HSBC, the official sponsors of the World Sevens Series, have released a series of videos looking at the off-field entertainment that they provide for travelling squads. These include a helicoptor ride, as seen above, and learning to surf on the Gold Coast, and we will most probably feature a third video as the Series progresses. In the meantime, we caught up with Russell Earnshaw, the assistant coach to the England Sevens squad, to ask about off and on-field management.
The World Cup, where the greatest teams on the planet go toe-to-toe, is the pinnacle of modern rugby. However, if you want to look beyond the traditional powerhouses, rugby sevens is the arena in which new rugby nations emerge. England Sevens coach Russell Earnshaw says up-and-coming countries push the squad to continue improving:
“There are so many good nations coming through – the game is huge in Russia now, because the Olympics has given it status, and it is now on the school curriculum over there. In Europe, Spain and Portugal have full-time programmes with the Olympic cycle approaching and, having hit a World Series final in Adelaide, the USA should go from strength to strength. It’s incredibly competitive – South Africa won the world series in 2008/9 and then they were 6th the following season.”
With smaller nations pushing on and those at the top always striving to improve, the England team are hoping a holistic approach will give them an edge. They use extensive GPS data to map performance in training and games and have a number of specialist coaches, drawn from the national academy and England set-ups. “All your skills are under a microscope – your passing, tackling, breakdown work, your first phase work as a forward. Everything matters.”
The use of technology doesn’t end at performance statistics. Testosterone and cortisol testing helps to inform training schedules and the players are even profiled on their sleep patterns to, amongst other things, help with choosing room mates. Earnshaw says that, with so much time spent in hotels and airports, off-field care is also vital.
“Last year we were only four weeks of travel away from being tax exiles. We have good routines, especially on match days. We map out our days to cope with the travel and jet lag, using a mixture of science and anecdotal experience. We have a masseur who has been on four British Lions tours, so his experience really helps us with that side of things.”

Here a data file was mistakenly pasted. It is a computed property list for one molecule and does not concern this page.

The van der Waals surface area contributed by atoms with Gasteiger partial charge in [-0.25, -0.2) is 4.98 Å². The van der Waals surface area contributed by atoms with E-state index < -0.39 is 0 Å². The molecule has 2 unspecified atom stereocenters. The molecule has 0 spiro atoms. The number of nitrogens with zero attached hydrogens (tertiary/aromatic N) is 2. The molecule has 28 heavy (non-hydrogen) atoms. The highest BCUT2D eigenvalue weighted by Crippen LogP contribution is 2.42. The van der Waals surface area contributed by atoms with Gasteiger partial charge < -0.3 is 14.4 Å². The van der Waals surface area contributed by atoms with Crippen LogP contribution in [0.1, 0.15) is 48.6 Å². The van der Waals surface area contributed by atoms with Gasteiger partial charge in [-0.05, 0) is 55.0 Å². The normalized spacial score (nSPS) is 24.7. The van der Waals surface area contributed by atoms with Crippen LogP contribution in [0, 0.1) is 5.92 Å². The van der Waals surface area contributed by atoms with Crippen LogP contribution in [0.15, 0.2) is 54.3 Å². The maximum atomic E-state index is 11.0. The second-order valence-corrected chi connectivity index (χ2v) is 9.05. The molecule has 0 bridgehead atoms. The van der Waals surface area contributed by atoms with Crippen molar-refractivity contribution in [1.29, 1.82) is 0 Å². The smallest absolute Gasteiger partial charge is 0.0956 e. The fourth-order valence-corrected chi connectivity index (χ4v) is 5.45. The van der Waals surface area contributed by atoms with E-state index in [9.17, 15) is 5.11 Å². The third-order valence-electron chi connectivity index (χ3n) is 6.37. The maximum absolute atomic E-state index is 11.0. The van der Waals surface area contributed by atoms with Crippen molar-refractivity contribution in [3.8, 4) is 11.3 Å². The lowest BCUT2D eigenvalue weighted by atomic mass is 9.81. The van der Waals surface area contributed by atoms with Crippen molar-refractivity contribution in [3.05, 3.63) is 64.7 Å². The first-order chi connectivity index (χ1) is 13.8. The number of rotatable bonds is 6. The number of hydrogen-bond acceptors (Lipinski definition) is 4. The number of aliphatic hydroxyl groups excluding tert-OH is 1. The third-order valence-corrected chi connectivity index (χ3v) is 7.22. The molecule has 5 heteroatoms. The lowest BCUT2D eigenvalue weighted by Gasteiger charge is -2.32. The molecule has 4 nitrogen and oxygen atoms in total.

There is also the chance for relaxing away from the pitch, with the lifestyle a major attraction for the squad. The players are given time off and are trusted to behave appropriately when they let off steam. Earnshaw claims not to have encountered any problems so far, but he does admit that the coaches have “learnt from some mistakes.”
As coverage of depression in sport and the difficulties of touring increases, with Jason Robinson the latest player to discuss his emotional struggle as a player, the ability to get away from the intense atmosphere of the match is ever more important. Amongst other things, the England squad have enjoyed a trip around Wellington on Harley Davidsons, a backstage visit to Cirque du Soleil and off-roading in the Dubai desert, and HSBC is providing opportunities for all the squads, as seen in the video above.
On the issue of the link between sevens and the fifteen-a-side game, Earnshaw is a mix of passion and frustration. He is insistent that sevens can develop players for Test rugby, reeling off the notable alumni – Croft, Varndell, Youngs, Foden, Care, Banahan. “Take James O’Connor or Ben Youngs. At 17, they were put in front of 40 000 people and asked to make split-second decisions under huge pressure. That’s where they’ll be in international games. It can only help.”
He yearns for a structure similar to that in New Zealand, where players such as Zac Guildford or Israel Dagg are honed in the Sevens World Series, but won’t be drawn on exactly what has prevented this being achieved. He does, however, think that Stuart Lancaster’s appointment is a significant opportunity for greater cohesion between the two forms of the game. “Stuart has been on two or three trips with us, so that might help. We’ll have to wait and see.” If more joined-up thinking results in an England team like the current New Zealand squad, there will be few dissenters.